The first determination of the Xi hypernuclear mass-New insights toward understanding of the origin of nuclei and structure of neutron stars-

Fig. 1. Microscope image recorded in the emulsion and its schematic drawing of the IBUKI event.


 

 

Gifu University

Japan Atomic Energy Agency (JAEA)

Tohoku University

J-PARC Center

High Energy Accelerator Research Organization (KEK)

Abstract

An international team of 97 researchers from 26 institutes of 6 countries, Japan, Korea, USA, China, Germany, and Myanmar led by Kazuma Nakazawa, a senior professor of Gifu University, observed the decay of a Xi hypernucleus in a nuclear-emulsion experiment carried out at J-PARC, Tokai, Japan.
In the observed event as shown in Fig. 1, which is named “IBUKI” after Ibuki Mountain in Gifu, a Xi-minus particle, which contains two strange quarks, was bound to a Nitrogen-14 nucleus. By a detailed analysis of the decay products observed in the emulsion, the Xi hypernucleus mass could be precisely determined for the first time. The precise mass measurement of Xi hypernuclei gives information on “strong interaction” between a Xi-minus particle and a nucleus, and underlying interaction between a Xi particle and a proton/neutron. Since particles containing strange quark (hyperons), such as a Xi-minus particle, are predicted to appear in the core of neutron stars, which are the densest objects in the Universe, then the strength of the interaction leads to an understanding of which hyperons appear in which densities in neutron stars, and hence the structure like the radius and pressure inside. This result, therefore, is expected to contribute the understanding how the matter was formed from quarks, the elementary particles, and what is the structure of interior of neutron stars which are often described as giant nuclei.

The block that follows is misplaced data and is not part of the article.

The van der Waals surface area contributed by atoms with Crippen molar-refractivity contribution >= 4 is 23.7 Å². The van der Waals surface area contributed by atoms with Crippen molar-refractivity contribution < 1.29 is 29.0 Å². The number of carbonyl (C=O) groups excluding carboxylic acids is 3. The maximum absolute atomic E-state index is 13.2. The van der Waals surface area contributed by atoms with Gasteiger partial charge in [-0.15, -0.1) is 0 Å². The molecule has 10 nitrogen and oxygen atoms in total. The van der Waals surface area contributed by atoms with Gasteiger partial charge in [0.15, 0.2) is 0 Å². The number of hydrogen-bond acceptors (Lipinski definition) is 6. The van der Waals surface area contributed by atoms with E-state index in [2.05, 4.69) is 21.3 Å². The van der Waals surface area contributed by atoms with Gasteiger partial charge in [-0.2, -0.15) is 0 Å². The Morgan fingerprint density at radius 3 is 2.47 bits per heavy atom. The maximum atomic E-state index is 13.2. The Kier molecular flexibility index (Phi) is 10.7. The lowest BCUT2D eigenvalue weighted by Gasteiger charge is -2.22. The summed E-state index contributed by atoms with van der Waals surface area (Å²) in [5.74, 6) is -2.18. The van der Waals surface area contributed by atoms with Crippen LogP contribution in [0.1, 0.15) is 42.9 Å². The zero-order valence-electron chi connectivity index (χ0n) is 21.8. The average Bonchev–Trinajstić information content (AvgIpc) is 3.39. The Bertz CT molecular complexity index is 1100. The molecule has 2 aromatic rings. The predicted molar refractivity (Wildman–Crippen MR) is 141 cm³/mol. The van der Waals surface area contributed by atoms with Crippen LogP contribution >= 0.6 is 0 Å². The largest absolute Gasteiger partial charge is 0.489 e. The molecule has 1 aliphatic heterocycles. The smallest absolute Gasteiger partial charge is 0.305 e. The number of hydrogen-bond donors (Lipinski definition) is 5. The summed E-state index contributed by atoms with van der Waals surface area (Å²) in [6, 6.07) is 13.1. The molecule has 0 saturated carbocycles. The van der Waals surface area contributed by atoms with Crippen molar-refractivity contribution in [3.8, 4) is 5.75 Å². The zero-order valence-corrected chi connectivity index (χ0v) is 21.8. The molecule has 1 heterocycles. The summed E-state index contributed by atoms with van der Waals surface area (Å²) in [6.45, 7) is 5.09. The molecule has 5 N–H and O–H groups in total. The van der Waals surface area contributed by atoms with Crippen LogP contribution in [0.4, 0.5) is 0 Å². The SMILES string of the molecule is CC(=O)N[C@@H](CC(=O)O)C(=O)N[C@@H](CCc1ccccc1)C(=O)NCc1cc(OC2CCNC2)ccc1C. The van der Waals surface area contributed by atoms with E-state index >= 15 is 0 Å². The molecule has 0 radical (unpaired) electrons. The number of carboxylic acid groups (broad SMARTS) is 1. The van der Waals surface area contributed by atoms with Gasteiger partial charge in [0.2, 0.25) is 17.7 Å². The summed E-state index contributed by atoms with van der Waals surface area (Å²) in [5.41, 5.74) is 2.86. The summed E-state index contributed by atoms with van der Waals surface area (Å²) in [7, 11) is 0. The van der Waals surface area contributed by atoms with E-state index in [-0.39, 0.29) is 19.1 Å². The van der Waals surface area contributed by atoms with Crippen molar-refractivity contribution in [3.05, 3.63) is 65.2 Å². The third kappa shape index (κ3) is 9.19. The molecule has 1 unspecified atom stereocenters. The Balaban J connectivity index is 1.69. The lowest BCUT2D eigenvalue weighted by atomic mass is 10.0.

The result was published online in “Physical Review Letters (PRL) on Friday 12 February, 2021 (Japan time). The paper was selected as an Editors’ Suggestion and the commentary article was also published in Physics Synopsis (https://physics.aps.org/articles/v14/s15). Microscope image (Fig.1 left) was shown in the cover page of PRL Volume 126 Issue 6 issued on 12 February (USA time).

 

Key points of this research results

◆A Xi-hypernucleus was observed in the experiment at J-PARC.
◆The existence of the Xi hypernucleus was first confirmed in our past experiment, but we were unable to determine its mass, uniquely.By the present observation, however, the mass of the Xi hypernucleus was precisely determined for the first time.
◆Mass of the observed Xi hypernucleus gives information on strong interaction between a Xi-minus particle  and a nucleus and the underlying interaction between a Xi particle and a proton (neutron). This is an important finding that will help us to understand how nuclei are formed from quarks, as well as the internal structure of the densest neutron stars in the Universe from a ground-based experiment.


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